Nine Events of Learning

by Jessica Mansbach

Robert Gagne is a well-known educational psychologist who developed a theory of instructional design that is widely recognized in both education and cognitive sciences literature. There are two major parts of the theory. First, Gagne explains, soundly designed educational experiences should reflect clear decisions about what you want the students to know and to be able to do. Delineating the types of goals (verbal information, intellectual skills, cognitive strategies, attitudes, and motor skills) students should achieve is a crucial component of designing an educational experience (Gagné, Briggs, & Wager, 1992).

Second, soundly designed educational experiences include ways to establish what students already know and are able to do by offering multiple opportunities for students to demonstrate their knowledge. Students will learn more effectively, Gagne contends, with the right instructional events in the right sequence (Gagne, et al., 1992).

Gagne describes instructional events as actions teachers and students take during the educational experience. Gagne identified 9 of these events as crucial to the design of pedagogically sound educational experiences (Gagne, et al., 1992). In this short blog post, I briefly explain each of the events and give examples of how to include each event in your course.

Event 1: Gaining Attention

When putting together your course, it is important to think about how you will pique students’ curiosity and hook them into the module or lesson.

  • Begin lesson with a story or an intriguing fact.
  • Begin with a visual or sound.

Event 2: Informing Students of the Objectives

When learners know what to expect from the course and from each module, there tends to be an increase in their motivation and they tend to be clear on what type of work and participation is expected of them.

  • List weekly objectives in each module.

Event 3: Stimulate Recall of Prerequisite Learning

Learning new content is facilitated when you help students draw connections to what they already know and what they have already experienced.

  • Begin each module with a short written or video introduction reminding students what they learned last week and introducing them to what they will learn in the current week.  
  • End each module with a short written or video wrap up reminding students what they learned that week and introducing them to what they will learn next week.

Event 4: Presenting the Stimulus Material

Decide how to present new content in a systematic and engaging manner. If the new content is organized and the students can find it easily, they can devote their energies to learning, as opposed to spending energy locating course content.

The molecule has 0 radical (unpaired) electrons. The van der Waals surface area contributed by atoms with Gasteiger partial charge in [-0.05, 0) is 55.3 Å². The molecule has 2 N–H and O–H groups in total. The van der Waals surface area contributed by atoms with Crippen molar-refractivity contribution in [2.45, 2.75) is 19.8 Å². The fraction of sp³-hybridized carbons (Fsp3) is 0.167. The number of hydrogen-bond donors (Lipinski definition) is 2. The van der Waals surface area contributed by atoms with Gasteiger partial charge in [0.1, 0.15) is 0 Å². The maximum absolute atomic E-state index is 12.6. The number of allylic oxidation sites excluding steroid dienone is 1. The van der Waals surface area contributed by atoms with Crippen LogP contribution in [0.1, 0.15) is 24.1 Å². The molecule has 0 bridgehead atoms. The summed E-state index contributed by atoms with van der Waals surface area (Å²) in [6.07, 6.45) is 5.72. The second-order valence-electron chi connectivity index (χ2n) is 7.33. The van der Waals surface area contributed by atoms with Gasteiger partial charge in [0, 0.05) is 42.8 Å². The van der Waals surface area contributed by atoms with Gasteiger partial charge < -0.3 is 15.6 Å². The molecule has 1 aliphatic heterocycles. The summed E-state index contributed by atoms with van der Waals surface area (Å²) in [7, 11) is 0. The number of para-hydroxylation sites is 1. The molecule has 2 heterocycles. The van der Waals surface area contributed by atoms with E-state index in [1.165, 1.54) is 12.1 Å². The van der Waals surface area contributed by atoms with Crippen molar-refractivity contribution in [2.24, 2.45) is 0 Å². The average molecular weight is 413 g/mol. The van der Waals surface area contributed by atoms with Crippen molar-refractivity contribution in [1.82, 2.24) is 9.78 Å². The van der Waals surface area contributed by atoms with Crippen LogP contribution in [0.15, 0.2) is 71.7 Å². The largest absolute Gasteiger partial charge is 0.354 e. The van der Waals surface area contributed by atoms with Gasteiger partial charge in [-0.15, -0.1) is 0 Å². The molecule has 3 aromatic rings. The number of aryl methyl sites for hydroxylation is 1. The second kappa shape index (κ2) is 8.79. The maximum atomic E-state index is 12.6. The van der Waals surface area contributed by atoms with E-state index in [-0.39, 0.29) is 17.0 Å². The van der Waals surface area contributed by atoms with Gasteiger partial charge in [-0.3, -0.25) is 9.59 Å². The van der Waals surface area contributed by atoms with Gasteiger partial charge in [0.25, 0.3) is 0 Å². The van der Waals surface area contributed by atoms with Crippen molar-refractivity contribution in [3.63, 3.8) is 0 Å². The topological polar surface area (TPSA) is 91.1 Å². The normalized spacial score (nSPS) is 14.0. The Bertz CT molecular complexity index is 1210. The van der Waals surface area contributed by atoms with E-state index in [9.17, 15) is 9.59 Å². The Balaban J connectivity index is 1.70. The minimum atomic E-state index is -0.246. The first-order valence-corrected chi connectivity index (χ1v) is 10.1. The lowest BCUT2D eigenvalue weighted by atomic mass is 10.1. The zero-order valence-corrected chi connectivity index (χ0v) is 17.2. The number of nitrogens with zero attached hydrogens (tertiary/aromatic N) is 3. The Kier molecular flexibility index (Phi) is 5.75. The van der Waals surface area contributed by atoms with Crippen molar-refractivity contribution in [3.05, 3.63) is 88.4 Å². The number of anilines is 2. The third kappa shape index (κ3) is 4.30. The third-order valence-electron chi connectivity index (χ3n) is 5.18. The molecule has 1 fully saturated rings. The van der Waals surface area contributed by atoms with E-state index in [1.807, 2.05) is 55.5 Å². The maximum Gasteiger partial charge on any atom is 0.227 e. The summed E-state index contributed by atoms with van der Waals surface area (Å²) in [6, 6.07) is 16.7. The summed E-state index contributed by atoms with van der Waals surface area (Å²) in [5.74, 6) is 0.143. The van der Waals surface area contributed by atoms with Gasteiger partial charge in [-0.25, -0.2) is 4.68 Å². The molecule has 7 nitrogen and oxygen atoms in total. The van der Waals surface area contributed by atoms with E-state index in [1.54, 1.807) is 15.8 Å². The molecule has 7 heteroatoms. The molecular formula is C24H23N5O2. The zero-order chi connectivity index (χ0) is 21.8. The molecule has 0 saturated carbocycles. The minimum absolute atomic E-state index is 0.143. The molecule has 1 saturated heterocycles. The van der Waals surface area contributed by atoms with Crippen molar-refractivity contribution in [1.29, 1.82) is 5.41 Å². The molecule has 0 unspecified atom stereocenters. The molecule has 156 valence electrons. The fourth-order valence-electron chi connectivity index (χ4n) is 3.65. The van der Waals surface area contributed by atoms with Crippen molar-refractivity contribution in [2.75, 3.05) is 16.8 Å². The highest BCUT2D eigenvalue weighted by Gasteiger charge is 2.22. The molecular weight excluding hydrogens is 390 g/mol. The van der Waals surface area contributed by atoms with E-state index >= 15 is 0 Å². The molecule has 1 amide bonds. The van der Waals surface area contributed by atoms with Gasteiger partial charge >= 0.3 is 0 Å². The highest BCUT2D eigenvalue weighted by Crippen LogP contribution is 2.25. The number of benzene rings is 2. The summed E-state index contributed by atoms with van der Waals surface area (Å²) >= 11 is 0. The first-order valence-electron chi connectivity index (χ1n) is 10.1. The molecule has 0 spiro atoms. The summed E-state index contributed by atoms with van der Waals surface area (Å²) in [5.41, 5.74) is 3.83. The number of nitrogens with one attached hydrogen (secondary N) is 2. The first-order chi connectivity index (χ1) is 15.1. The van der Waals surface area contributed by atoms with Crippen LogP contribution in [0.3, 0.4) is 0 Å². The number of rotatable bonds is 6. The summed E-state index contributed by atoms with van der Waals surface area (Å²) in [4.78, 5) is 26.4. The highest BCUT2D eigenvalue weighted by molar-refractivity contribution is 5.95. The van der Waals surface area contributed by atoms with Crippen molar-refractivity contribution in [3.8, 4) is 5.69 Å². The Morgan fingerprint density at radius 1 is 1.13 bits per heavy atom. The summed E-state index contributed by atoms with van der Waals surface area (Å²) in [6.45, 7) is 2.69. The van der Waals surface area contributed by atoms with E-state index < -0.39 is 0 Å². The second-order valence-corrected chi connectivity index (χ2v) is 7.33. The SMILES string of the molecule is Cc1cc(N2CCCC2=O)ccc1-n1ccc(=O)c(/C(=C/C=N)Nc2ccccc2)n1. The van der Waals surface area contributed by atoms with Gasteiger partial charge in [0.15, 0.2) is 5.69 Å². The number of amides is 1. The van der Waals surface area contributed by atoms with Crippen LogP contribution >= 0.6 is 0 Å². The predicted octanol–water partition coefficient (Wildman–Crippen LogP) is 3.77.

• Use multiple ways to explain the same material (video, text).
  • Organize material in logical manner.

Event 5: Providing Learning Guidance

When introducing new concepts, break them down into smaller pieces so that they are manageable for students. Offer support to students as they learn each new piece of content, and provide suggestions for students on how they can most strategically learn the content.

  • Present a case study in multiple parts, asking students to respond to each part as they learn new content.

Event 6: Eliciting the Performance

Students need a chance to demonstrate their skills and to practice their skills. Providing students with these opportunities allows you and the students to check for understanding through practice and repetition activities.

  • Give a quiz.
  • Ask students to submit short (1 page)  reflection papers in which they summarize what they have learned at the end of each module.

Event 7: Providing Feedback

Make sure students receive prompt feedback from you or their peers as they demonstrate their skills.

  • Assign peer review for the short reflection papers.
  • Return the short reflection papers quickly, commenting on what content students have mastered and what content they should spend more time on.

Event 8: Assessing the Performance

After giving them multiple opportunities to practice, allow students to perform. Give students a chance to demonstrate their knowledge and skills with no guidance after they have received feedback.

  • Assign a final project that allows students to synthesize all of the content they have learned throughout the quarter.
  • Allow students to create new content that demonstrates their understanding of the content they learned throughout the quarter.

Event 9: Enhancing Retention and Transfer

Offer students multiple opportunities, in a regular sequence, for practice and review in order to enhance retention.

  • Assign the same closing or introductory activity during every module so that students can review or practiced what they have learned.

These are just some examples of how to incorporate Gagne’s theory of instructional design into your course. For more information about the theory or about how to use it in your course, please talk to your learning designer.



Gagné, R. M., Briggs, L. J., & Wager, W. W. (1992). Principles of instructional design (4th ed.). Forth Worth, TX: Harcourt Brace Jovanovich College Publishers.

Leave a Reply

Your email address will not be published. Required fields are marked *